Allergies plague many of us every year. In fact, one in five adults suffers from allergies. Allergens are often called hay fever, or seasonal allergic rhinitis, and the most common symptoms are sneezing, stuffiness, a runny nose and itchiness in the mouth, throat, eyes or ears. Allergies often do not stop when women become pregnant; the question of whether the use of decongestants are safe during pregnancy is often an unclear answer to many women suffering from allergies.
Decongestants are medications that help shrink the blood vessels in the nasal membranes, allowing air passages to open. Congestion begins once blood vessels in the membrane of the nose and air passages become dilated, swollen or expanded. The membranes have a large capacity for expansion, which means they can have an abundant supply of blood vessels. This can allow the membranes to become engorged and cause congestion in the nose, sinuses or chest.
Over-the-counter decongestants are, for the most part, safe during pregnancy, physicians advise. Most decongestants do not contain enough medication to cause problems with baby, especially if used for short periods. Nasal spray decongestants are even safer since the medication is almost entirely absorbed within the nose and does not travel through the body. As a general rule, physicians advise patients if they can buy it without visiting the pharmacy counter, short-term use will not harm the baby during pregnancy.
Many health care providers recommend using medication that is considered a Category B drug, such as a decongestant or an antihistamine when allergies strike. Category B drugs have been shown through animal testing to not harm an unborn baby when the mother takes the medication during pregnancy. If a runny nose is more of a problem than a congested one, antihistamines such as diphenhydramine, loratadine or cetirizine are all safe to take during pregnancy.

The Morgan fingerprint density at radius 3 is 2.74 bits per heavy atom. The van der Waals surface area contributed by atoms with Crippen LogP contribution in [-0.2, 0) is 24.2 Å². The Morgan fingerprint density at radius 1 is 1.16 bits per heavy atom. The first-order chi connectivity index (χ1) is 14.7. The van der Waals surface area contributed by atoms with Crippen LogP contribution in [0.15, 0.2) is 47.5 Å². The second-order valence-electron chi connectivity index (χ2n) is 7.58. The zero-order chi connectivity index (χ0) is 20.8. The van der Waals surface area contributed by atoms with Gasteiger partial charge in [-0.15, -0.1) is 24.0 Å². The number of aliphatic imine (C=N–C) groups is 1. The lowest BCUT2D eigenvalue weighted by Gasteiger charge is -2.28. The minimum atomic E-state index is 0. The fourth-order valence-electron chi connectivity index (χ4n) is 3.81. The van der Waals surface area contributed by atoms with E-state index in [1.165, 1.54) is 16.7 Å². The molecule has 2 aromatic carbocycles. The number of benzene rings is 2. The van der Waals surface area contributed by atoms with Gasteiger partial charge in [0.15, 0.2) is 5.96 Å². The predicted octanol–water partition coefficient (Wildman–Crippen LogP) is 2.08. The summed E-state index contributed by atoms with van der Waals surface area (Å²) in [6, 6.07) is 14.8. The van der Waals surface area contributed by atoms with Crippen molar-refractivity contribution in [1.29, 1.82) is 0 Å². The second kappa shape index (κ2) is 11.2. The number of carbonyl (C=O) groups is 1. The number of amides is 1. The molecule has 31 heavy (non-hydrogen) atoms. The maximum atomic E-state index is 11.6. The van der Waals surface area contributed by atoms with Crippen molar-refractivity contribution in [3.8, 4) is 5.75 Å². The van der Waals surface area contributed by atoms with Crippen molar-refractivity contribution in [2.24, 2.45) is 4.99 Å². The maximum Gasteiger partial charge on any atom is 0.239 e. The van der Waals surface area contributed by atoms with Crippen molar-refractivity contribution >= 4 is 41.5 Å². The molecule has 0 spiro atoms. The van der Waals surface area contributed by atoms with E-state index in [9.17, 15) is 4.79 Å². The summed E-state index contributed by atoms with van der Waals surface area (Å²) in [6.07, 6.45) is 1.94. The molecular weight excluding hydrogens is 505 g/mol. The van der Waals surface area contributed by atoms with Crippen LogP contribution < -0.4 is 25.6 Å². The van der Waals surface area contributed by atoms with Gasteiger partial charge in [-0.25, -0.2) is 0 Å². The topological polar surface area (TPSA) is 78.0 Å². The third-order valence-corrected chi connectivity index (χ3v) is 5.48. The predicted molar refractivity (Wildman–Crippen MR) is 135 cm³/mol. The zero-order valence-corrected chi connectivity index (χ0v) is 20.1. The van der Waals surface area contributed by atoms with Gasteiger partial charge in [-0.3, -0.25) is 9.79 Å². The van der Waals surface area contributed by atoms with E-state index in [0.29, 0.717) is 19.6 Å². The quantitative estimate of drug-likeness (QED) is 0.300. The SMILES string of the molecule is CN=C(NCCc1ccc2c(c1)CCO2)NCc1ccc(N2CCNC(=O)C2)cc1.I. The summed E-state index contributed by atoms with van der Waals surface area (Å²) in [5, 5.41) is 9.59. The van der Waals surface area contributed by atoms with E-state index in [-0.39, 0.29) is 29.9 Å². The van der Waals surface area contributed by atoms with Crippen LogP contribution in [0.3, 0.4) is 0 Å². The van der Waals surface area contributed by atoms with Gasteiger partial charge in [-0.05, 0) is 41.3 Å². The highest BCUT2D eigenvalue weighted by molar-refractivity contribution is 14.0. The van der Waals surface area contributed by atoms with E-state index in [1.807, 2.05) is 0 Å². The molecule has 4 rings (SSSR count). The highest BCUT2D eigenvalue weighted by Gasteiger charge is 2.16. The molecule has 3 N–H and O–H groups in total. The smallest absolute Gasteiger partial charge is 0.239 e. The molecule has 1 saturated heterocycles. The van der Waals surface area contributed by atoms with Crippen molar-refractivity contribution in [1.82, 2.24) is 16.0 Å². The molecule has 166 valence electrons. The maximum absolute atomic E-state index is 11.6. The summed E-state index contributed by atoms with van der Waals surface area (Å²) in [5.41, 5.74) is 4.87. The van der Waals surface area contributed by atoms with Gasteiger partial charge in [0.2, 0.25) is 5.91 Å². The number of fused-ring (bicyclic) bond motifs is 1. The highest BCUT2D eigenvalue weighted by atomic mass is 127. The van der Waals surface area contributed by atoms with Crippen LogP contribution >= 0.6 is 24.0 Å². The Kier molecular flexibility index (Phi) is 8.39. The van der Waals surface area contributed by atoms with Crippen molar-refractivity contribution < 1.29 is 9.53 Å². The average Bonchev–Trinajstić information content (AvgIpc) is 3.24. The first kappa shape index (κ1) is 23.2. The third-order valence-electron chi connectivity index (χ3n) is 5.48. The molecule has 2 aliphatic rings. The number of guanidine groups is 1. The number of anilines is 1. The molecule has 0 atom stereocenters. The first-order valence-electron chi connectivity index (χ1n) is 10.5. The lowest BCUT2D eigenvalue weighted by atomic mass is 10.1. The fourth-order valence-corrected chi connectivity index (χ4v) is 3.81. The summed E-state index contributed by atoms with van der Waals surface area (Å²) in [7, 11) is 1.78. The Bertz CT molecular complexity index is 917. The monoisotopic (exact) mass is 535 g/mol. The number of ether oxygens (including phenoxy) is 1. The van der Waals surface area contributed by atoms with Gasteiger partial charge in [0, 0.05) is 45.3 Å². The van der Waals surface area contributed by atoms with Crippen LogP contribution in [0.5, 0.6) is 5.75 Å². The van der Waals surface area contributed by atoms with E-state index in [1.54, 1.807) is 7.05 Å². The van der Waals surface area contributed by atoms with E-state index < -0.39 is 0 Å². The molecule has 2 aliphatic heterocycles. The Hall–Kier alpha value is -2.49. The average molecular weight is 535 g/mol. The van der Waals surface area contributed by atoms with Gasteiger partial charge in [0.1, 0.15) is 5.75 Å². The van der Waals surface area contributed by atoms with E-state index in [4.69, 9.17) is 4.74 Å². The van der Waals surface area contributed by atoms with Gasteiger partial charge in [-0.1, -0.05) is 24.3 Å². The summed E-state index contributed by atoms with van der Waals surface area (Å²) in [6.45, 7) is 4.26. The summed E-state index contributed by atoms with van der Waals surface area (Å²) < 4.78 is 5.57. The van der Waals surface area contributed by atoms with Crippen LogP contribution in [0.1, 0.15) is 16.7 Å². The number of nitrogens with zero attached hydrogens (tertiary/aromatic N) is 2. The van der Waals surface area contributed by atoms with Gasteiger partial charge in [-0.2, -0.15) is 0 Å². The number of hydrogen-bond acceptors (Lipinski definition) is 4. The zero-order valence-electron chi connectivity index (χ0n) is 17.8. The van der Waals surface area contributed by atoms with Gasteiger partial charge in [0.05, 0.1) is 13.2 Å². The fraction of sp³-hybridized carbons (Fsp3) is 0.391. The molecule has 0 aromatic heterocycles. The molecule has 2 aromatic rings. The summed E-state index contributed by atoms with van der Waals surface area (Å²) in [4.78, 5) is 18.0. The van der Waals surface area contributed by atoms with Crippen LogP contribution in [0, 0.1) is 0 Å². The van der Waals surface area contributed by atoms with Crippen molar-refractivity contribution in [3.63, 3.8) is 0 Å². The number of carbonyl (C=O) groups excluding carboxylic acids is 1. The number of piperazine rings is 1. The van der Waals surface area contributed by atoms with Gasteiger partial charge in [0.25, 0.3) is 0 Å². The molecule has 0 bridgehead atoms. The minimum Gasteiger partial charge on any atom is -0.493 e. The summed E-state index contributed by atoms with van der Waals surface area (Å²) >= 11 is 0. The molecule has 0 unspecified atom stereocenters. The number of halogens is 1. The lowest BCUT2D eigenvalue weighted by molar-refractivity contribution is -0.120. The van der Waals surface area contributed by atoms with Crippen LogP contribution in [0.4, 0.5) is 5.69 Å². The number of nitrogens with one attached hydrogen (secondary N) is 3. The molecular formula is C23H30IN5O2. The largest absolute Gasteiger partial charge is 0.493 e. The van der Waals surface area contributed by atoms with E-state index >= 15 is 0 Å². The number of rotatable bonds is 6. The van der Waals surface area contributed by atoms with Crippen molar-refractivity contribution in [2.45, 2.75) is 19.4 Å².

However, there are also other health considerations when starting a new medication. As with any new medication, patients should discuss possible side effects with their health care provider, prior to taking it. Some decongestants, especially ones that contain pseudoephedrine, can cause elevations in blood pressure, so patients with chronic or pregnancy-induced high blood pressure should stay away from those medications. Other treatments that can help with nasal congestion include vapor rub, humidifiers (especially during dry winters) and saline nasal sprays. Physicians caution against using nasal pot during pregnancy, as the nasal flushing can strain an already weakened immune system.
The best solution is to avoid exposure to triggers in allergies, use over-the-counter nasal spray to ease nasal dryness, bleeding or congestion, include physical activity in a daily routine to reduce nasal inflammation, as well as trying over-the-counter nasal strips at night to keep nasal passages clear while sleeping.
Allergies can be uncomfortable and, often times, unbearable, and, although much of the advice regarding the use of decongestants while pregnant remains muddled, most doctors agree you should contact your individual physician before beginning the use of any medication that treats allergies. Only your physician will be able to assess individual risks and determine the safest decongestant or method of treatment to relieve allergy symptoms.
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